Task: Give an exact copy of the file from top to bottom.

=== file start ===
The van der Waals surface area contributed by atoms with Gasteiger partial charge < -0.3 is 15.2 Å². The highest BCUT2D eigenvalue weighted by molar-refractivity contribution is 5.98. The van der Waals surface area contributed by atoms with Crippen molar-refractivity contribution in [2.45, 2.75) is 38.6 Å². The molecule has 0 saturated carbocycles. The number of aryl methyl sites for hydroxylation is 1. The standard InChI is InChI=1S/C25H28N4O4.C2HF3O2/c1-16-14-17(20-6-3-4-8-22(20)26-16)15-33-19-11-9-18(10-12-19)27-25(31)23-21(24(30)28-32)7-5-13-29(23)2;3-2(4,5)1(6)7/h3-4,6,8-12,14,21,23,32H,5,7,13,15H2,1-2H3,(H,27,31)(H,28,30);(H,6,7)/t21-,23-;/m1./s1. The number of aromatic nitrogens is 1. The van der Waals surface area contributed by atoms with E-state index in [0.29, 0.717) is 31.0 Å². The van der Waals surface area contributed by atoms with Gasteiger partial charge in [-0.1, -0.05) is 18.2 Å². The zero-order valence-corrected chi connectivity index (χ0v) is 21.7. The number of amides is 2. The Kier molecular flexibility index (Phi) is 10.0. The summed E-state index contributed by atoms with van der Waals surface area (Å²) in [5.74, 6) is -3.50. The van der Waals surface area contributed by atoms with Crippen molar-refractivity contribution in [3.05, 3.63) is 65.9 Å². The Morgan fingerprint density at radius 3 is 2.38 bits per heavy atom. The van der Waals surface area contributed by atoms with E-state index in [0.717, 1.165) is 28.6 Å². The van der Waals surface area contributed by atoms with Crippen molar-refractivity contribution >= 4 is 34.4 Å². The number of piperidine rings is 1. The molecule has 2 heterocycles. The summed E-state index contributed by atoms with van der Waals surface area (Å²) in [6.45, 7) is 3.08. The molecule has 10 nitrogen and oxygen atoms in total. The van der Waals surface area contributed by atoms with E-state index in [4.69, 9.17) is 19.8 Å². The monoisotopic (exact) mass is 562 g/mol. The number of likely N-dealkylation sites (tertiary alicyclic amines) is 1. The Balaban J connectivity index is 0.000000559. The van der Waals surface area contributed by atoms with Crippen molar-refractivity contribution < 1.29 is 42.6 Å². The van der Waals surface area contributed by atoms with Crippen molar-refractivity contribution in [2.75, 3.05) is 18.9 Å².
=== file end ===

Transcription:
The van der Waals surface area contributed by atoms with Gasteiger partial charge < -0.3 is 15.2 Å². The highest BCUT2D eigenvalue weighted by molar-refractivity contribution is 5.98. The van der Waals surface area contributed by atoms with Crippen molar-refractivity contribution in [2.45, 2.75) is 38.6 Å². The molecule has 0 saturated carbocycles. The number of aryl methyl sites for hydroxylation is 1. The standard InChI is InChI=1S/C25H28N4O4.C2HF3O2/c1-16-14-17(20-6-3-4-8-22(20)26-16)15-33-19-11-9-18(10-12-19)27-25(31)23-21(24(30)28-32)7-5-13-29(23)2;3-2(4,5)1(6)7/h3-4,6,8-12,14,21,23,32H,5,7,13,15H2,1-2H3,(H,27,31)(H,28,30);(H,6,7)/t21-,23-;/m1./s1. The number of aromatic nitrogens is 1. The van der Waals surface area contributed by atoms with E-state index in [0.29, 0.717) is 31.0 Å². The van der Waals surface area contributed by atoms with Gasteiger partial charge in [-0.1, -0.05) is 18.2 Å². The zero-order valence-corrected chi connectivity index (χ0v) is 21.7. The number of amides is 2. The Kier molecular flexibility index (Phi) is 10.0. The summed E-state index contributed by atoms with van der Waals surface area (Å²) in [5.74, 6) is -3.50. The van der Waals surface area contributed by atoms with Crippen molar-refractivity contribution in [3.05, 3.63) is 65.9 Å². The Morgan fingerprint density at radius 3 is 2.38 bits per heavy atom. The van der Waals surface area contributed by atoms with E-state index in [0.717, 1.165) is 28.6 Å². The van der Waals surface area contributed by atoms with Crippen molar-refractivity contribution >= 4 is 34.4 Å². The number of piperidine rings is 1. The molecule has 2 heterocycles. The summed E-state index contributed by atoms with van der Waals surface area (Å²) in [6.45, 7) is 3.08. The molecule has 10 nitrogen and oxygen atoms in total. The van der Waals surface area contributed by atoms with E-state index in [4.69, 9.17) is 19.8 Å². The monoisotopic (exact) mass is 562 g/mol. The number of likely N-dealkylation sites (tertiary alicyclic amines) is 1. The Balaban J connectivity index is 0.000000559. The van der Waals surface area contributed by atoms with Crippen molar-refractivity contribution < 1.29 is 42.6 Å². The van der Waals surface area contributed by atoms with Crippen molar-refractivity contribution in [2.75, 3.05) is 18.9 Å².